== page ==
PICKLES AND PRESSED SALADS 195 Pressed Pickles and Salads Procedure – Mix thinly sliced vegetables with sea salt thoroughly scrunching vegetables by hand to soften them. If you have a suribachi. 2 cups 1 tsp sea salt Pressed Chinese cabbage and radish salad – Press 4 to 5 hours. Yield: 3½ cups. white inner parts 1 medium cucumber. mix proportional amounts of vegetables and sea salt in quantities that will ﬁt. kneading them against the sides of the suribachi. place 2 cups of the vegetable and sea salt mixture in the press and place a small bay leaf on top. 4 cups shredded Romaine lettuce. optional Pressed lettuce and cucumber salad – Press 1 to 2 hours. use it to mix the vegetables and sea salt. If your suribachi is small. Pack tightly into a Japanese pickle press. Water from the vegetables will rise to cover them. Pressed cabbage pickles – Ferment 3 to 4 days. 1 large cabbage (core removed). Yield: 5½ cups. Yield: 1¾ cups. 15 cups 1 tsp sea salt per 4 cups shredded cabbage bay leaves. Place cover on the press. shredded. and press strongly. Repeat layers ending with a bay leaf on top. ½ cup ½ tsp sea salt . thin quarter rounds. 6 Chinese cabbage leaves. remove liquid from portion to be served. Ferment or press at room temperature for the time indicated. 2½ cups 4 large radishes. Bubbles will arise in 24 to 30 hours. shredded. screw down. thin rounds. When serving. If using bay leaves.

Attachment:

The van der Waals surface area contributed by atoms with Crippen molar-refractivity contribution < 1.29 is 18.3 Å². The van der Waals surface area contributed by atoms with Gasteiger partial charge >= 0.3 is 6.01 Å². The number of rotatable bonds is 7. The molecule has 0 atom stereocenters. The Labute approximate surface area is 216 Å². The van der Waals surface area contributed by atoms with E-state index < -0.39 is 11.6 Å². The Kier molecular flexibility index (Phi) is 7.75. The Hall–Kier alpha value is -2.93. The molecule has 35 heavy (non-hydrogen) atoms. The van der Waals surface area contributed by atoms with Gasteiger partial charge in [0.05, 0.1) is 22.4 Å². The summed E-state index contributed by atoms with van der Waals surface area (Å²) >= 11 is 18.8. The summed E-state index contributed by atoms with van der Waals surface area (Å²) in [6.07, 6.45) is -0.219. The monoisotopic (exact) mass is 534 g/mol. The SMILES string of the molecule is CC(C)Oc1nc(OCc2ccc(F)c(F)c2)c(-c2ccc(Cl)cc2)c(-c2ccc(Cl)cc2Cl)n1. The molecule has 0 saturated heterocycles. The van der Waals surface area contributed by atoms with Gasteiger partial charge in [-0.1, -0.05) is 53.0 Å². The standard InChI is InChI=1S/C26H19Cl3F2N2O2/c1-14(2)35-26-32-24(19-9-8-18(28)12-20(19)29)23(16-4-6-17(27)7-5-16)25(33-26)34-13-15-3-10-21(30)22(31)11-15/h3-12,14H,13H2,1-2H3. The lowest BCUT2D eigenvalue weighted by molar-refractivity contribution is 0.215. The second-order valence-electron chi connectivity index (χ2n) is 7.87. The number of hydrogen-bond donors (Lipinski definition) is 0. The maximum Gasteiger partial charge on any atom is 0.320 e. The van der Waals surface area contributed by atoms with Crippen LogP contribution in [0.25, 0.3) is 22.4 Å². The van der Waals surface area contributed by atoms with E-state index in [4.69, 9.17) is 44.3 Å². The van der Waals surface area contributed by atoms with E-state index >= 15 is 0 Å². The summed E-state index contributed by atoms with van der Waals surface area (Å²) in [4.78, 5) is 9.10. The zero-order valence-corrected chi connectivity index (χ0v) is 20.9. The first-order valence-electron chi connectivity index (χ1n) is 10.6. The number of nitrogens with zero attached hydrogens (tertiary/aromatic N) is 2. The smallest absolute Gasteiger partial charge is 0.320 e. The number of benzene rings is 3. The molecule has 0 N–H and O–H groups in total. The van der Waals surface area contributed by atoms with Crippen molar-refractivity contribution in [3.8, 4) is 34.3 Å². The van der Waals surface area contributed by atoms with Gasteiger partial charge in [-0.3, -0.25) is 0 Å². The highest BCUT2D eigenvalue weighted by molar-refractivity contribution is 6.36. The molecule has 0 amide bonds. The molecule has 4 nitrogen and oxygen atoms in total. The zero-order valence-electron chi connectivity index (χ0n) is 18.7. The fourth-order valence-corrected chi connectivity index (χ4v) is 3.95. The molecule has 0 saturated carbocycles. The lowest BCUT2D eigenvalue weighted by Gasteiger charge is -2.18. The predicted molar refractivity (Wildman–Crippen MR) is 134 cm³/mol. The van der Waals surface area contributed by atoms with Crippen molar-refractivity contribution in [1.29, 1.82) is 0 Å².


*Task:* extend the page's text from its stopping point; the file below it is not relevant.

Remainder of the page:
or vegetables being too cold at the start. which draws out water. too little salt was used. If the liquid did rise and mold developed. radishes. too little pressure. Cover with a clean cloth. Increase the amount of sea salt to 2 teaspoons sea salt per 4 cups shredded vegetables. An alternate method to making pressed salads is to layer shredded . if liquid doesn’t cover the vegetables after 4 hours. If you don’t have a suribachi. Vegetables must be covered with liquid or they may spoil. vegetables and salt mixed inadequately. it could be from too little salt. Weight with a heavy rock or bottle of water. Mix vegetables and sea salt. ﬁnely minced leaves. A suribachi softens the vegetables when mixing so the sea salt permeates easily. pack tightly into clean jars and refrigerate to slow down the fermentation. At ﬁrst. and cucumbers. Pressed pickles will keep for up to 2 months. Yield: 5½ cups. and become more ﬂavorful. 1 large Chinese cabbage core. but they will soften after 5 days. Dense root vegetables like carrots and turnips have less water and should be used in combination with cabbage rather than alone. the pickles will be slightly crisp.196 PICKLES AND PRESSED SALADS Pressed Chinese cabbage pickles – Ferment 3 to 4 days. If liquid doesn’t rise to cover the vegetables. optional Comments – Pressing vegetables with sea salt works best for watery vegetables like cabbage. Pressure and sea salt draw out water from the vegetables. For pickles. This procedure is designed to use a minimal amount of sea salt and features a suribachi and a Japanese pickle press. 15 cups 1 tsp sea salt per 4 cups shredded cabbage 2 to 3 Tbsp ginger root. After the initial fermentation of 3 to 4 days. then pack into a bowl and place a plate on top of the vegetables. ﬁnely minced. use a bowl with a weight. add salted brine to cover (2 teaspoons sea salt per 1 cup water). If you don’t have a Japanese pickle press. page 190. Check to make sure the liquid is rising to cover the vegetables. A Japanese pickle press gives the best results for this procedure because it applies strong pressure. mix vegetables and sea salt thoroughly by hand. shredded thinly.